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As We Celebrate Cinco de Mayo, We Reexamine Our Immigration Relationship with Mexico

The lead up to festivities surrounding Cinco de Mayo seems to grow each year, which got us thinking about the importance of a strong immigration relationship between the U.S. and Mexico. While most agree that U.S. Immigration policy often does not reflect real-world issues and concerns, and the debate over comprehensive immigration reform continues, the TN visa category provides one way for qualified Mexican citizens to enter the U.S. for work purposes.
The U.S. offers a special class of visas to Mexican citizens under the NAFTA Professional Worker Program. The North American Free Trade Agreement created special economic and trade relationships in the U.S., Canada and Mexico.
As explained on the Department of State website, “The nonimmigrant NAFTA Professional (TN) visa allows citizens of Canada and Mexico, as NAFTA Professionals, to work in the United States in prearranged business activities for U.S. or foreign employers. Permanent residents of Canada and Mexico are not able to apply for TN visas to work as NAFTA professionals.”
Eligibility for NAFTA Professionals (TN visa status):
• Applicant must be a citizen of Mexico or Canada.
• The profession in which the applicant will work must be on the NAFTA Professions list.
• The position in the U.S. requires a professional as described on the NAFTA list.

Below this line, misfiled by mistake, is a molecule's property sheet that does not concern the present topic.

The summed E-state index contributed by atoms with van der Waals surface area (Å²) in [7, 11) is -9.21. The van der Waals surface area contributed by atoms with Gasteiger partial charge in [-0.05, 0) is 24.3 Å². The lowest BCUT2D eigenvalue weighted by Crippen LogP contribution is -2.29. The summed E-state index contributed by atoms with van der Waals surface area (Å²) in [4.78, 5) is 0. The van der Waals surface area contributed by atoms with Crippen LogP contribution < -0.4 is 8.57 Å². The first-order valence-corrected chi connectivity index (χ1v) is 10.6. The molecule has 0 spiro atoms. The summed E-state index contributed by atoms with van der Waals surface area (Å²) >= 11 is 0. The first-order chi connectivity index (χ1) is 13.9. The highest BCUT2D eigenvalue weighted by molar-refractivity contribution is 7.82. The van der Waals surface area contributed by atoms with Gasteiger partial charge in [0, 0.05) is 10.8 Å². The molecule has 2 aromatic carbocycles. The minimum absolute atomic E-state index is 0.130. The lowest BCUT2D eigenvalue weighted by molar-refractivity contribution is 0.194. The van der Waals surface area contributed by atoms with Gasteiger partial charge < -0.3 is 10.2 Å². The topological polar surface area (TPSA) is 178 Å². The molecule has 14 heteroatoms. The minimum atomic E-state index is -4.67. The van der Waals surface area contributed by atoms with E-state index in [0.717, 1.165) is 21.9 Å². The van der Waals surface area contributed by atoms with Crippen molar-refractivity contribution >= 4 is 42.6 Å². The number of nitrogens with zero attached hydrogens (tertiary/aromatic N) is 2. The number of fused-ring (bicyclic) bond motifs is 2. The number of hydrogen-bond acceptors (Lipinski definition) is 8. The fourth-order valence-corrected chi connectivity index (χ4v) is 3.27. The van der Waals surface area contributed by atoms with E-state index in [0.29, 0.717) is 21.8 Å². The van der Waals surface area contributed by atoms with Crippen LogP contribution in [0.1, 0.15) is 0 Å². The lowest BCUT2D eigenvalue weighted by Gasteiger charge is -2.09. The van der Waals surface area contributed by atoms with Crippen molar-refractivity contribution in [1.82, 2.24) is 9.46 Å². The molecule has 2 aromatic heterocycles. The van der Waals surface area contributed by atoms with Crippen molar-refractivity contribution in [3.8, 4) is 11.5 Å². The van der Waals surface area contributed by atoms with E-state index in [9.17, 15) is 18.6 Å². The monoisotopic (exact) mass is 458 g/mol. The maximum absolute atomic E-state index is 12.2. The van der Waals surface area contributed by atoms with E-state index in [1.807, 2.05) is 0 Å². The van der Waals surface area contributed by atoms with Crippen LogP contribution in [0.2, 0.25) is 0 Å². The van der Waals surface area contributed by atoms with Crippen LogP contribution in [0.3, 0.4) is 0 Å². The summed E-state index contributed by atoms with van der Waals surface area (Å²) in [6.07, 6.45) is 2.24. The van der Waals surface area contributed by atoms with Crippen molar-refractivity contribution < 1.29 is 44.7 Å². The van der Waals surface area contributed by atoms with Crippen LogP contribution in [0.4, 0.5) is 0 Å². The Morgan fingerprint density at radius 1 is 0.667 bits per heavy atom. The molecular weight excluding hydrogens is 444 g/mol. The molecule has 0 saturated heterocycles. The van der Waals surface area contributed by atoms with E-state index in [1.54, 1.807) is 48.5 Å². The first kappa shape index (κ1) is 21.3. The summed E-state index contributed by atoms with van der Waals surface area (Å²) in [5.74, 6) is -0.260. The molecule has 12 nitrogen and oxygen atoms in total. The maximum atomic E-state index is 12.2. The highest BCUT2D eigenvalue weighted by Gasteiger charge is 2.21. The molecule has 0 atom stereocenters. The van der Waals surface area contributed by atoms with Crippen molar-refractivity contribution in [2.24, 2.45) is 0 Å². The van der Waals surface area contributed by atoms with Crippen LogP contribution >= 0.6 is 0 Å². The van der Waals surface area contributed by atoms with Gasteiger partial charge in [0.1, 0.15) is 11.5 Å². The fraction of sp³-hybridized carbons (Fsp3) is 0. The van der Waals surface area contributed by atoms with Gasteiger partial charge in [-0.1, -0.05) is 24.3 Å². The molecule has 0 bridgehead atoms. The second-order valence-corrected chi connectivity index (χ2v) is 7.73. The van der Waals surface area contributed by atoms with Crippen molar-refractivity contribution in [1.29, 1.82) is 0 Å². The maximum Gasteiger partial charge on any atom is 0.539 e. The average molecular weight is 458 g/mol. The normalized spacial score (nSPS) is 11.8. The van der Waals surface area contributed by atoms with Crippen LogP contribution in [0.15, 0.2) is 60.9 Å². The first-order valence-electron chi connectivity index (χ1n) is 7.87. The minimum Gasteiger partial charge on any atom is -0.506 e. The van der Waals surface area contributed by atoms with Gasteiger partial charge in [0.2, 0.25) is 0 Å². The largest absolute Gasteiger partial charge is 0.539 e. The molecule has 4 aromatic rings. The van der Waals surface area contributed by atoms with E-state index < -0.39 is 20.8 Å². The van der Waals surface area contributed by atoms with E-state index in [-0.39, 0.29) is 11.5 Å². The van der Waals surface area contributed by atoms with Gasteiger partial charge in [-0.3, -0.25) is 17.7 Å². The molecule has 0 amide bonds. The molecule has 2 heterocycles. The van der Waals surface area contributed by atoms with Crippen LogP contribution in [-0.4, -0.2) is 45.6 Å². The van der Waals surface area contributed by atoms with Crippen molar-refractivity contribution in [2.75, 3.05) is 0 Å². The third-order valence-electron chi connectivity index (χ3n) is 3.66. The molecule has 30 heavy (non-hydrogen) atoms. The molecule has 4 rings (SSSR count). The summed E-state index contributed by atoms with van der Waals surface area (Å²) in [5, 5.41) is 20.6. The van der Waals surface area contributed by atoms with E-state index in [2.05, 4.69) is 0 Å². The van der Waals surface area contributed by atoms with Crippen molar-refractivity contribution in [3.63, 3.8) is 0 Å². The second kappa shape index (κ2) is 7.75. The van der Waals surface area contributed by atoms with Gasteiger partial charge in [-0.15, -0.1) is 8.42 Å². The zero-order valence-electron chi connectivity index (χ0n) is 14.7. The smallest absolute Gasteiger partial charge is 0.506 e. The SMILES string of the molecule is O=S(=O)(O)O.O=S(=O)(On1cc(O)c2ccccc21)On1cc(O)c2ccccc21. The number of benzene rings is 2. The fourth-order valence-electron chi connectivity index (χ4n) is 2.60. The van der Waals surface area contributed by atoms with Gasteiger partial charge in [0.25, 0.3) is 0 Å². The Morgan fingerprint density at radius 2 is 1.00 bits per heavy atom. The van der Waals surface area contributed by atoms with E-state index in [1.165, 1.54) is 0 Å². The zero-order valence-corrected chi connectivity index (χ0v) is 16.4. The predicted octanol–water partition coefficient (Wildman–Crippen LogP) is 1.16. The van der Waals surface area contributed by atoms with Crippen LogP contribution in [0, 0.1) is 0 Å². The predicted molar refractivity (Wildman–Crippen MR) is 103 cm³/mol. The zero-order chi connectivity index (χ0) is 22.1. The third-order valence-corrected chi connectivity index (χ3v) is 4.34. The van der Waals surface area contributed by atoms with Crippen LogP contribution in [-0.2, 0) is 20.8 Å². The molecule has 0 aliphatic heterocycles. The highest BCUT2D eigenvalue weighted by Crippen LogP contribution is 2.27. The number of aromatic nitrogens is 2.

• The applicant will work in a pre-arranged full-time or part-time job for an employer – self employment is not permitted.
• The applicant meets all qualifications related to education, licensing when required, and/or experience as defined in the NAFTA treaty.
While Canadian citizens may choose to present their applications at a port-of-entry, Mexican citizens may apply directly to a U.S. Consulate in Mexico for the TN visa. Once approved for a TN visa, you may apply for admission at certain CBP-designated U.S. ports of entry or at a designated pre-clearance/pre-flight inspection station. Please refer to CBP’s website for additional information and requirements for applying for admission to the United States. If a CBP officer finds you eligible for admission, then you will be admitted as a TN nonimmigrant.
TN visas may be issued for an initial maximum stay period of three years. TN professionals can receive extensions of stay with no outside limit on the total period of stay. However, the purpose of the alien’s stay must continue to be demonstrably temporary throughout the duration. If you wish to remain in the United States beyond your initial period of stay without first departing from the United States, you must seek an extension of stay. If you are in the United States, your employer may file Form I-129 with the appropriate USCIS Service Center on your behalf. Alternatively, you may depart from the United States before the date your status expires, and re-apply using the same application and documentation procedures required at the time of your initial application for admission as a TN nonimmigrant.
If you have questions regarding TN visas, NAFTA or our immigration relationship with counties such as Mexico or Canada, please contact Berardi Immigration Law for a consultation.